Prebiotics for your probiotics
This article was originally published in October 2015
So you eat sauerkraut, drink kombucha, and take a multi-strain probiotic supplement because you know how important these “good bacteria” are for your health, right? But are you feeding those good bacteria their favorite food: prebiotic fiber?
“Prebiotic” is a fancy name for soluble fibers that are not digestible by humans but are the preferred “food” for our gut bacteria, especially in the colon. Prebiotics come in a variety of shapes and sizes, and consuming a variety of prebiotic-rich foods is ideal for optimizing their benefits, as each type works most effectively in a different region of the GI tract.
Inulin, FOS (fructooligosaccharide) and other oligosaccharides are some of the most prevalent prebiotics found in root vegetables, beans, whole grains, honey and the sap of the agave plant. Inulin and FOS are sometimes added to yogurts,
cereals and supplements to boost their prebiotic fiber content.
Where do I find prebiotics?
This starchy tuber is often used in Mexican cuisine, served raw with a squeeze of lime juice and chili powder. Jicama is a great source of prebiotic fiber, as well as vitamin C and potassium.
Beans, legumes and grains
All beans and legumes have a prebiotic effect, primarily from oligosaccharides, which are the fibers that cause some people to have gas after eating beans. Whole wheat, oats and corn all contain prebiotic fibers in their bran.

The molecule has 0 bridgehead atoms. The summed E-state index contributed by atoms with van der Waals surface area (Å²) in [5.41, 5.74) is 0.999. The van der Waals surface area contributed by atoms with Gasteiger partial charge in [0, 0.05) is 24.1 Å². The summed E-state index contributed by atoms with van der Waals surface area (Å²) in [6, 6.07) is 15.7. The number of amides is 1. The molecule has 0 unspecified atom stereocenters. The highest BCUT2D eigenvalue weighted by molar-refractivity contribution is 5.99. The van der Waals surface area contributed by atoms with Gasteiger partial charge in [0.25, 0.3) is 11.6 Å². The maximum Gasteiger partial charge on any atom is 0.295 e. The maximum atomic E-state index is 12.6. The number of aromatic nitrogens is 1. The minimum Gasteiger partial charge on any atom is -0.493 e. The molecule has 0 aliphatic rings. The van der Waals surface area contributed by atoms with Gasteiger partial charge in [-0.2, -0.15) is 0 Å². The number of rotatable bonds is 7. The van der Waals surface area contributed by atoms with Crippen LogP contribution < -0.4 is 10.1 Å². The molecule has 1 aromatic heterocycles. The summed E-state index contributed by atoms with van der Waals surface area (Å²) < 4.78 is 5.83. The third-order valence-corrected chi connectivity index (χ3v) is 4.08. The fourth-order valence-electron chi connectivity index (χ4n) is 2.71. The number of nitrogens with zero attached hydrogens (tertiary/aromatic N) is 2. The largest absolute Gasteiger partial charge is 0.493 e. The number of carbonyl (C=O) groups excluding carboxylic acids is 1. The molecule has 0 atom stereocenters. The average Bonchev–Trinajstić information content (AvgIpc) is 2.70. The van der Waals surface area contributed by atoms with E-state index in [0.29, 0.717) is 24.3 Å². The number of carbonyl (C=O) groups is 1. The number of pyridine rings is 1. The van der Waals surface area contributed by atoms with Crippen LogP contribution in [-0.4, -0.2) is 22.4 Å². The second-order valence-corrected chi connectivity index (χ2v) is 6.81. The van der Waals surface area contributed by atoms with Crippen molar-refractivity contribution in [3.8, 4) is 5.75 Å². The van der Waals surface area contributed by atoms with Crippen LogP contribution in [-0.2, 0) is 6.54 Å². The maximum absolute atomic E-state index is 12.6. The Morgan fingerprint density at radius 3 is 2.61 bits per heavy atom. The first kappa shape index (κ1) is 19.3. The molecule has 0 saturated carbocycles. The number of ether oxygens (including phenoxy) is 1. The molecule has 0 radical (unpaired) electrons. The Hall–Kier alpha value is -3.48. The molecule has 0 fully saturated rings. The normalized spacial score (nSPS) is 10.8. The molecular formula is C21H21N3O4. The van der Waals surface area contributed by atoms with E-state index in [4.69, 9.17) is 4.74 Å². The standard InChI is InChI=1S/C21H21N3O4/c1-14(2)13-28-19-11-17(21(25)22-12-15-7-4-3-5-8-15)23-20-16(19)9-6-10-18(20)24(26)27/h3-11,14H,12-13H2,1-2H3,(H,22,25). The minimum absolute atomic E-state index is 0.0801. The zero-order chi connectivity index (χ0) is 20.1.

During the fermentation of dairy products such as kefir and yogurt, some of the lactose is converted into the prebiotic galactooligosaccharide (GOS). This prebiotic also is found naturally in human breast milk, suggesting its essentiality in the human diet.
Other vegetables and fruits
Artichoke hearts, asparagus, apples and alliums (onions, garlic, leeks) also provide some prebiotic fiber, which remains intact during cooking.
Soluble fiber supplements such as pectin, acacia gum and psyllium also boost our bifidobacteria and are therefore considered prebiotics. Spirulina (and other green foods) also have prebiotic effects.
Also known as a Jerusalem artichoke, this root vegetable can be enjoyed raw (grated on salads) but generally is cooked — either roasted in the oven or mashed as you would potatoes for soups, chowders and side dishes. Sunchokes also are a good source of iron and B-vitamins.
A few fun facts
- Supplements of prebiotics (FOS) have been shown to reduce the number of sick days for children as well as reduce the number of times infants are prescribed antibiotics.
- Prebiotics can increase our absorption of calcium and magnesium from foods.
- Researchers estimate that our Paleolithic ancestors ate more than 100g/day of prebiotic fiber! Today, Americans eat less than 15g/day of total dietary fiber.